On finding a girl at my desk
It was just another day at work teeming with dark clouds and crackling lighting and thunders. Oh look, here comes the sun.
I came back from the manager's office and there she was- a petite, dark-skinned girl- sitting at my desk like it was hers. Her slender fingers twirled my blue biro in lazy arcs while her eyes traced a path from my chipped mug to my laptop, skimming over the many objects on my cluttered desk in no particular order. She didn't seem impressed by what she saw.
I had to look around to confirm what I already knew. Mr. Akinluabi was in the cubicle on the left, his hands resting on his enormous stomach, as usual. On the right was Mrs. Olulaja's cubicle. The cubicle was empty, but the many photographs pinned to the wall readily identified the cubicle as none other than Mrs. Olulaja's. Therefore, this girl- however pretty- was sitting at my desk.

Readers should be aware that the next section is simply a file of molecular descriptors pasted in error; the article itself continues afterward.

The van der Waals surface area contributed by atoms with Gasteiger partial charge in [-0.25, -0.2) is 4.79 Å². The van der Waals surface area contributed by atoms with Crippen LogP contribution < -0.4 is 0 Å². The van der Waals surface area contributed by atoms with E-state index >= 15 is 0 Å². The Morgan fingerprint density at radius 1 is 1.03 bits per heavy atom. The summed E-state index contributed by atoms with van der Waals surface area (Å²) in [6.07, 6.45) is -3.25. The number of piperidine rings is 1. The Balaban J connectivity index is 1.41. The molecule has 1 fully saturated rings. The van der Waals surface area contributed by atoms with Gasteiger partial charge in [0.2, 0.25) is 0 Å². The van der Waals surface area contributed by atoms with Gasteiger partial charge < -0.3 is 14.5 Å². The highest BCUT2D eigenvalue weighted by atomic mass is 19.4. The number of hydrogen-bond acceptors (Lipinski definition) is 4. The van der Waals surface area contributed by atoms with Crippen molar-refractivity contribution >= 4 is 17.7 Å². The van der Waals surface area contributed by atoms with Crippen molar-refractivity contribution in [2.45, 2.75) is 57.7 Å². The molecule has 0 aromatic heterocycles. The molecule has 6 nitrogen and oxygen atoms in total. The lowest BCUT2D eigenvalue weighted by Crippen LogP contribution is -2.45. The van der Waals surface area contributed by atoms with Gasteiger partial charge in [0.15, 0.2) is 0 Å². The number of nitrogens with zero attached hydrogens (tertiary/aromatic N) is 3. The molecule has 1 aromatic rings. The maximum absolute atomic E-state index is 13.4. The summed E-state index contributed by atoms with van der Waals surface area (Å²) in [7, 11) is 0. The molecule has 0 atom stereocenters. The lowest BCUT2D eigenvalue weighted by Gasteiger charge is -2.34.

I had work to do, the same assignment that had just earned me a reprimand from my manager. I had mapped out how I would spend the rest of the day on my way back from his office: mainly wallow in despair at the possibility of getting fired soon. It seemed like a nice way to pass the afternoon, but my plan was already unraveling.
There was only one thing to do; she had to get up, and I was the one to tell her.
"Excuse me, miss?"
"Yes, Mr ..." she said with a look, akin to gratitude, on her face.
"That's a nice name, but surely you can't expect me to call you that."
"Because Mr. Omosejeje sounds like an elderly man with a potbelly," she smiled, "but you, with your wire-rimmed glasses and shy demeanor, are clearly more potent."
There was a lull, a promising one, in what was shaping up to be a beautiful afternoon.
Shola Olubunmi is ...